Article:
A new rejection prevention technique will spare children who require bone marrow transplants some of the side-effects of chemotherapy.
A technique using antibodies which recognise and kill bone marrow to make space for donor cells has been created by doctors at Great Ormond Street Hospital (GOSH) and the UCL Institute of Child Health.
The risk of rejection is lessened by the new technique - which reduces the need for intensive chemotherapy.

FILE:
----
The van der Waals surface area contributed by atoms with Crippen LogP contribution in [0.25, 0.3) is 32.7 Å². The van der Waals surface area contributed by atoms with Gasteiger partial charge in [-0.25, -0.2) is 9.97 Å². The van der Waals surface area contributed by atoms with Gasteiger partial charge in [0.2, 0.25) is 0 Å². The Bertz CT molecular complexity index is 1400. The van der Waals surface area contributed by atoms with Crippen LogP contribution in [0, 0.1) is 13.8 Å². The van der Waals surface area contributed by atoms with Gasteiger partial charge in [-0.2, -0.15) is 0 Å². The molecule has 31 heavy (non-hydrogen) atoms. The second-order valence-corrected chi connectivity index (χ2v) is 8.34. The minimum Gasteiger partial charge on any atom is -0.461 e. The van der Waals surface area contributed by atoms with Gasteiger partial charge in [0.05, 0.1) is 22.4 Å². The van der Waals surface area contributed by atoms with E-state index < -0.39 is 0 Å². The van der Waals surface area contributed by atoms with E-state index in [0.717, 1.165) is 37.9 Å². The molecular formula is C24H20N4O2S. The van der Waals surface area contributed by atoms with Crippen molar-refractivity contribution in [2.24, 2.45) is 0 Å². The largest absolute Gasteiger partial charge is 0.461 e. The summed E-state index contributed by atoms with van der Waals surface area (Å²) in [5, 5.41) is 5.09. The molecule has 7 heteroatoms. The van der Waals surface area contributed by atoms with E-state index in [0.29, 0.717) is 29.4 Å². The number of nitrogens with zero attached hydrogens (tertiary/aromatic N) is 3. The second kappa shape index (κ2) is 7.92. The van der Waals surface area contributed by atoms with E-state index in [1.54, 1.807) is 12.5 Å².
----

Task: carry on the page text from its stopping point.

It is thought to have saved lives when used on children with genetic defects of the immune system, who were too sick to undergo a traditional bone marrow transplant.
Previously, for their own bone marrow to be wiped out to create space prior to a transplant, children needed high doses of chemotherapy.
Under the new method, the patients' tissue is wiped out using an antibody directed against a molecule called CD45. The healthy bone marrow can then grow in the space.
Dr Persis Amrolia, a consultant in bone marrow transplant at GOSH who led the research, described the results as "remarkable".